‘Growing your own’: a multi-level modelling approach to understanding personal food growing trends and motivations in Europe

Church, A, Mitchell, R, Ravenscroft, N and Stapleton, L M (2015) ‘Growing your own’: a multi-level modelling approach to understanding personal food growing trends and motivations in Europe. Ecological Economics, 110. pp. 71-80. ISSN 0921-8009

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Abstract

Growing food for personal and family consumption is a significant global activity, but one that has received
insufficient academic attention, particularly in developed countries. This paper uses data from the European Quality of Life Survey (EQLS) to address three areas of particular concern: the prevalence of growing your own food and how this has changed over time; the individual and household context in which growing takes place; and whether those who grow their own food are happier than those who do not. Results showed that there
was a marked increase in growing your own food in Europe, in the period 2003–2007. This increase is largely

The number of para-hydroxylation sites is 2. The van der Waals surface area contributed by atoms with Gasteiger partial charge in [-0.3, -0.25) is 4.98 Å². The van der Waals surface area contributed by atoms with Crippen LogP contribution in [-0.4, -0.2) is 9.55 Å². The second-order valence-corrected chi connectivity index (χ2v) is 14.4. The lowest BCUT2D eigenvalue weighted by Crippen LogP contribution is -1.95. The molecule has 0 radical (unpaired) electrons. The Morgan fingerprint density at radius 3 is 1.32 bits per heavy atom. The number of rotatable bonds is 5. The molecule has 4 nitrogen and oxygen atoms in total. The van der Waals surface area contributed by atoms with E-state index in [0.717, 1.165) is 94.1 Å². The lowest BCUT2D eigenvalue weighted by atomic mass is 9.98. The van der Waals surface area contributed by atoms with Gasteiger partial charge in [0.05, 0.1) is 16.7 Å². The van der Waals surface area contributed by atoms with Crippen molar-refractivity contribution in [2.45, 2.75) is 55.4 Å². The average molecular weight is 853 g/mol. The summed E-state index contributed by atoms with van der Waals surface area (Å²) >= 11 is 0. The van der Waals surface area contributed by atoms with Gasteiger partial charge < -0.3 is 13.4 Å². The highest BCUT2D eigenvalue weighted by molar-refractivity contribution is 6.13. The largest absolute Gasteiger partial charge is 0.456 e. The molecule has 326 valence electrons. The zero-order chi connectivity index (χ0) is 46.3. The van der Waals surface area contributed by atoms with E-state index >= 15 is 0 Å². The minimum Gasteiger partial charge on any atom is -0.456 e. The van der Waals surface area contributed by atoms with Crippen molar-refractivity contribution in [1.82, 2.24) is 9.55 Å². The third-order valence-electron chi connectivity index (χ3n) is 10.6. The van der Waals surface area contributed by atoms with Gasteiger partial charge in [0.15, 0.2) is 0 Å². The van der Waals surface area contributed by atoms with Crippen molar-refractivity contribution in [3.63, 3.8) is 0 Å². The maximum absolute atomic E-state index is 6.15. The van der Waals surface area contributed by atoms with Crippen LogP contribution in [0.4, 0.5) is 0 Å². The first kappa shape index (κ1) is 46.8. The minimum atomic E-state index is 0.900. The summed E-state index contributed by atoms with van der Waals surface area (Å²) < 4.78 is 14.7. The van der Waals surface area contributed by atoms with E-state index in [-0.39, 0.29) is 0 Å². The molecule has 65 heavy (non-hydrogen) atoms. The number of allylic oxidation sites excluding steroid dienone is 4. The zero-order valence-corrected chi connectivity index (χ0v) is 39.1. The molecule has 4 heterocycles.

associated with poorer households and thus, possibly, economic hardship. In the UK however the increase in
growing your own food is predominantly associated with older middle class households. Across Europe, whether
causal or not, those who grew their own were happier than those who did not. The paper therefore concludes
that claims about the gentrification of growing your own may be premature. Despite contrary evidence from
the UK, the dominant motive across Europe appears to be primarily economic — to reduce household expenditure
whilst ensuring a supply of fresh food.

Item Type: Article
Schools and Departments: School of Business, Management and Economics > SPRU - Science Policy Research Unit
Subjects: G Geography. Anthropology. Recreation > G Geography (General) > G0001 Geography (General)
Depositing User: Lee Stapleton
Date Deposited: 12 Jan 2015 13:29
Last Modified: 07 Mar 2017 14:47
URI: http://sro.sussex.ac.uk/id/eprint/52043

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